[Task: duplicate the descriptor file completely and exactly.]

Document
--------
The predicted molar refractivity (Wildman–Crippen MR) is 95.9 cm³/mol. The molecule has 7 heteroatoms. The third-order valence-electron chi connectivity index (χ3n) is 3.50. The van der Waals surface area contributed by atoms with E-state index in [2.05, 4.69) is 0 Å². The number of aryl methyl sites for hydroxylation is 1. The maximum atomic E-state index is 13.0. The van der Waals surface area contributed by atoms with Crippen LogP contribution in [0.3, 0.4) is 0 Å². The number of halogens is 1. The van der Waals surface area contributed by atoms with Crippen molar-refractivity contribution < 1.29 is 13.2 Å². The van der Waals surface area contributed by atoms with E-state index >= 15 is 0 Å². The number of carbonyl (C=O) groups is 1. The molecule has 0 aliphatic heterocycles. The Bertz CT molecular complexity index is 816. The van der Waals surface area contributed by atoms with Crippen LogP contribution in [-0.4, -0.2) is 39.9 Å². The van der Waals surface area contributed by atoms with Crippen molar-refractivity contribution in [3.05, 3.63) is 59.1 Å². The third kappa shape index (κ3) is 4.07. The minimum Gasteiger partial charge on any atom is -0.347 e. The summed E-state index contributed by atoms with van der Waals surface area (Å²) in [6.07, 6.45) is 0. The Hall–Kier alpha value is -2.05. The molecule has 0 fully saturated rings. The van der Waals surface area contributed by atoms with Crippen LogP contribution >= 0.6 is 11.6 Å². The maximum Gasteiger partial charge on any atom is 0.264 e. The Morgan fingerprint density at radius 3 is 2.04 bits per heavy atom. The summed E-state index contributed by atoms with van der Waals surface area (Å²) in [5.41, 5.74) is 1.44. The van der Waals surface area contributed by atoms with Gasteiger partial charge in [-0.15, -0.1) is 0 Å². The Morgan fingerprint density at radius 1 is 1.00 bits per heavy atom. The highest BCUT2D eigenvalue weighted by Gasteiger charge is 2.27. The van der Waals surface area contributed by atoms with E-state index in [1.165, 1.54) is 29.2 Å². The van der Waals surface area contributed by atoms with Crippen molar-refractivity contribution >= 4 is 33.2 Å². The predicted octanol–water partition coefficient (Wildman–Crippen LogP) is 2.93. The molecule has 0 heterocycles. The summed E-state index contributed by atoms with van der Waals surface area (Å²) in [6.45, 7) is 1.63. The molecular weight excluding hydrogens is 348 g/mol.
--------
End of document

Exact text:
The predicted molar refractivity (Wildman–Crippen MR) is 95.9 cm³/mol. The molecule has 7 heteroatoms. The third-order valence-electron chi connectivity index (χ3n) is 3.50. The van der Waals surface area contributed by atoms with E-state index in [2.05, 4.69) is 0 Å². The number of aryl methyl sites for hydroxylation is 1. The maximum atomic E-state index is 13.0. The van der Waals surface area contributed by atoms with Crippen LogP contribution in [0.3, 0.4) is 0 Å². The number of halogens is 1. The van der Waals surface area contributed by atoms with Crippen molar-refractivity contribution < 1.29 is 13.2 Å². The van der Waals surface area contributed by atoms with E-state index >= 15 is 0 Å². The number of carbonyl (C=O) groups is 1. The molecule has 0 aliphatic heterocycles. The Bertz CT molecular complexity index is 816. The van der Waals surface area contributed by atoms with Crippen LogP contribution in [-0.4, -0.2) is 39.9 Å². The van der Waals surface area contributed by atoms with Crippen molar-refractivity contribution in [3.05, 3.63) is 59.1 Å². The third kappa shape index (κ3) is 4.07. The minimum Gasteiger partial charge on any atom is -0.347 e. The summed E-state index contributed by atoms with van der Waals surface area (Å²) in [6.07, 6.45) is 0. The Hall–Kier alpha value is -2.05. The molecule has 0 fully saturated rings. The van der Waals surface area contributed by atoms with Crippen LogP contribution >= 0.6 is 11.6 Å². The maximum Gasteiger partial charge on any atom is 0.264 e. The Morgan fingerprint density at radius 3 is 2.04 bits per heavy atom. The summed E-state index contributed by atoms with van der Waals surface area (Å²) in [5.41, 5.74) is 1.44. The van der Waals surface area contributed by atoms with Gasteiger partial charge in [-0.15, -0.1) is 0 Å². The Morgan fingerprint density at radius 1 is 1.00 bits per heavy atom. The highest BCUT2D eigenvalue weighted by Gasteiger charge is 2.27. The van der Waals surface area contributed by atoms with E-state index in [1.165, 1.54) is 29.2 Å². The van der Waals surface area contributed by atoms with Crippen molar-refractivity contribution >= 4 is 33.2 Å². The predicted octanol–water partition coefficient (Wildman–Crippen LogP) is 2.93. The molecule has 0 heterocycles. The summed E-state index contributed by atoms with van der Waals surface area (Å²) in [6.45, 7) is 1.63. The molecular weight excluding hydrogens is 348 g/mol.